A team of researchers discovered a massive bloom of phytoplankton beneath ice-covered Arctic waters. Until now, sea ice was thought to block sunlight and limit the growth of microscopic marine plants living under the ice.NASA released the following video indicating the size and possible significance of the bloom. Many people have seen algae blooms on ponds. This is a similar phenomenon, but under Arctic ice. According to the researchers, the ice is thinning and creating smoother and clearer ice lakes due to the warming effects. This allows the sunlight to penetrate more easily and stimulate the growth of the phytoplankton.
The amount of phytoplankton growing in this under-ice bloom was four times greater than the amount found in neighboring ice-free waters. The bloom extended laterally more than 100 kilometers (62 miles) underneath the ice pack, where ocean and ice physics combined to create a phenomenon that scientists had never seen before.
Come below the squiggle for some additional information.
What Are Phytoplankton?
Phytoplankton are microscopic organisms that live in salty and fresh water environments. Some phytoplankton are bacteria, some are protists. Most of them are single-celled plants. Common kinds are cyanobacteria, silica-encased diatoms, dinoflagellates, green algae, and chalk-coated coccolithophores.
They use chlorophyll to capture sunlight. Photosynthesis turns it into chemical energy. They consume carbon dioxide, and release oxygen. Their growth is affected by how much carbon dioxide, sunlight, and nutrients are available. Water temperature and salinity, water depth, and wind are also factors affecting their growth.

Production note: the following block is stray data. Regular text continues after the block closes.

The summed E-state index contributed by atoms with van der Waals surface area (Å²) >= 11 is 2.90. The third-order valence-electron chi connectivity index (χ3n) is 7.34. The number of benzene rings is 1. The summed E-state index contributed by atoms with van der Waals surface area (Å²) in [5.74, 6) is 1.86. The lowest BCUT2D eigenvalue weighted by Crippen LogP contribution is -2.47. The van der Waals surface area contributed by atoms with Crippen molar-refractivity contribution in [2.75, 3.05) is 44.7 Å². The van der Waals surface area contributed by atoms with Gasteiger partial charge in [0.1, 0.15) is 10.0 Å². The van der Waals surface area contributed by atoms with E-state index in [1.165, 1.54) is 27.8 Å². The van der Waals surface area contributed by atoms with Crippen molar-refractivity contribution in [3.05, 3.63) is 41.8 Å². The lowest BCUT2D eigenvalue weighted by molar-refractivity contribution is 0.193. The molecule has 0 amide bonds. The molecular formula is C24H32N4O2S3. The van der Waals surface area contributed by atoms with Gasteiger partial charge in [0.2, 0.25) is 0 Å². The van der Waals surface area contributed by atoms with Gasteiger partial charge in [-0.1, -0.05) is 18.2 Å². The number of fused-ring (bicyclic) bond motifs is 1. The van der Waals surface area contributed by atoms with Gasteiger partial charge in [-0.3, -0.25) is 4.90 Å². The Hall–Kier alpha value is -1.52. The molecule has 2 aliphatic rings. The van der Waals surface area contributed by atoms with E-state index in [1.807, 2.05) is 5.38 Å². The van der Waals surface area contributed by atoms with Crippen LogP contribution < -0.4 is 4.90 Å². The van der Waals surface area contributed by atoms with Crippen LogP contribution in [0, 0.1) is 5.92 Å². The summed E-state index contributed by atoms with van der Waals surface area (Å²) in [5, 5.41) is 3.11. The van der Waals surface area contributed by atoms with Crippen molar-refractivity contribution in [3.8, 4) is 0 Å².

Phytoplankton populations can grow very rapidly if the conditions are right. This is known as a bloom. A bloom can last several weeks. Individual phytoplankton rarely live more than a few days.
Why Is This Finding Significant?
According to NASA...
The finding reveals a new consequence of the Arctic's warming climate and provides an important clue to understanding the impacts of a changing climate and environment on the Arctic Ocean and its ecology.The bloom has implications for the Arctic ecosystem of migratory species of whales and birds. Phytoplankton are eaten by small ocean animals and are at the base of the food chain. The smaller animals are eaten by larger animals in the food chain. A significant change to the timing of these phytoplankton populations can have important consequences on the larger animals up the food chain. "It could make it harder and harder for migratory species to time their life cycles to be in the Arctic when the bloom is at its peak," Arrigo said. "If their food supply is coming earlier, they might be missing the boat."
"If someone had asked me before the expedition whether we would see under-ice blooms, I would have told them it was impossible," said Kevin Arrigo of Stanford University in Stanford, Calif., leader of the ICESCAPE mission and lead author of the new study. "This discovery was a complete surprise."
"At this point we don't know whether these rich phytoplankton blooms have been happening in the Arctic for a long time and we just haven't observed them before," Arrigo said. "These blooms could become more widespread in the future, however, if the Arctic sea ice cover continues to thin."
Others believe this discovery could have implications for the carbon cycle and the energy balance of the oceans.
This is like finding the Amazon rainforest in the middle of the Mojave Desert," said Paula Bontempi, NASA's ocean biology and biogeochemistry program manager in Washington. "We embarked on ICESCAPE to validate our satellite ocean-observing data in an area of the Earth that is very difficult to get to," Bontempi said. "We wound up making a discovery that hopefully will help researchers and resource managers better understand the Arctic."
"The discovery certainly indicates we need to revise our understanding of the ecology of the Arctic and the region's role in the Earth system," Bontempi said.